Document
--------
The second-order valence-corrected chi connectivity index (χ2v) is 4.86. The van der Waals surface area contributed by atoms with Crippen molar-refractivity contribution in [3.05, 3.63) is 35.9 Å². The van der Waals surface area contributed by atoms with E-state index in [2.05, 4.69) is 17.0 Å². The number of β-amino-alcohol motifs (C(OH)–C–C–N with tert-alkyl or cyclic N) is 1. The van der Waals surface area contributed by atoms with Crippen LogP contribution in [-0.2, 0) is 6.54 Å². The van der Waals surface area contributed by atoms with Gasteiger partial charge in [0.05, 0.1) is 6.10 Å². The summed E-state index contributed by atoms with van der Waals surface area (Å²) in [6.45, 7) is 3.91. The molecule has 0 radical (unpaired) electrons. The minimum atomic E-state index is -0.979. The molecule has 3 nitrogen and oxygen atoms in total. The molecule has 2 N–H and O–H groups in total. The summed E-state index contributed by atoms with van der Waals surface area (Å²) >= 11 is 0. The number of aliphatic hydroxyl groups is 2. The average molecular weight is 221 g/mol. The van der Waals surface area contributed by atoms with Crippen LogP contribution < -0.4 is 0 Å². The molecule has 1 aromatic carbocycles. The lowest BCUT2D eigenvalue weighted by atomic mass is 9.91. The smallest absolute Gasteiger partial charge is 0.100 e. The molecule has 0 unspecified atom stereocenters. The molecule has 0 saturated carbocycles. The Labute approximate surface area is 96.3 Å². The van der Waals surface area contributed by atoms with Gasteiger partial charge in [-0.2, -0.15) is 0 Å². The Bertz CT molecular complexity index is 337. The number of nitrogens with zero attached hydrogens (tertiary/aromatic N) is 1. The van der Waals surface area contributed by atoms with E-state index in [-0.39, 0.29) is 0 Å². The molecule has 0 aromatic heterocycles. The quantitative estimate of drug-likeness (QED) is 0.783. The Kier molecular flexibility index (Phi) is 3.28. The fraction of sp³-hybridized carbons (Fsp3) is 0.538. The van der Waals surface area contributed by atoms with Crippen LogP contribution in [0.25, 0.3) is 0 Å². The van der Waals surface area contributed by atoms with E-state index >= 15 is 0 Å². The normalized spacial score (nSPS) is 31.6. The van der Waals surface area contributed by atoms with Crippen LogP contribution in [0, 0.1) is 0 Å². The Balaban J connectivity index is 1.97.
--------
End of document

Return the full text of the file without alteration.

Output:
The second-order valence-corrected chi connectivity index (χ2v) is 4.86. The van der Waals surface area contributed by atoms with Crippen molar-refractivity contribution in [3.05, 3.63) is 35.9 Å². The van der Waals surface area contributed by atoms with E-state index in [2.05, 4.69) is 17.0 Å². The number of β-amino-alcohol motifs (C(OH)–C–C–N with tert-alkyl or cyclic N) is 1. The van der Waals surface area contributed by atoms with Crippen LogP contribution in [-0.2, 0) is 6.54 Å². The van der Waals surface area contributed by atoms with Gasteiger partial charge in [0.05, 0.1) is 6.10 Å². The summed E-state index contributed by atoms with van der Waals surface area (Å²) in [6.45, 7) is 3.91. The molecule has 0 radical (unpaired) electrons. The minimum atomic E-state index is -0.979. The molecule has 3 nitrogen and oxygen atoms in total. The molecule has 2 N–H and O–H groups in total. The summed E-state index contributed by atoms with van der Waals surface area (Å²) >= 11 is 0. The number of aliphatic hydroxyl groups is 2. The average molecular weight is 221 g/mol. The van der Waals surface area contributed by atoms with Crippen LogP contribution < -0.4 is 0 Å². The molecule has 1 aromatic carbocycles. The lowest BCUT2D eigenvalue weighted by atomic mass is 9.91. The smallest absolute Gasteiger partial charge is 0.100 e. The molecule has 0 unspecified atom stereocenters. The molecule has 0 saturated carbocycles. The Labute approximate surface area is 96.3 Å². The van der Waals surface area contributed by atoms with Gasteiger partial charge in [-0.2, -0.15) is 0 Å². The Bertz CT molecular complexity index is 337. The number of nitrogens with zero attached hydrogens (tertiary/aromatic N) is 1. The van der Waals surface area contributed by atoms with E-state index in [-0.39, 0.29) is 0 Å². The molecule has 0 aromatic heterocycles. The quantitative estimate of drug-likeness (QED) is 0.783. The Kier molecular flexibility index (Phi) is 3.28. The fraction of sp³-hybridized carbons (Fsp3) is 0.538. The van der Waals surface area contributed by atoms with Crippen LogP contribution in [0.25, 0.3) is 0 Å². The van der Waals surface area contributed by atoms with E-state index >= 15 is 0 Å². The normalized spacial score (nSPS) is 31.6. The van der Waals surface area contributed by atoms with Crippen LogP contribution in [0, 0.1) is 0 Å². The Balaban J connectivity index is 1.97.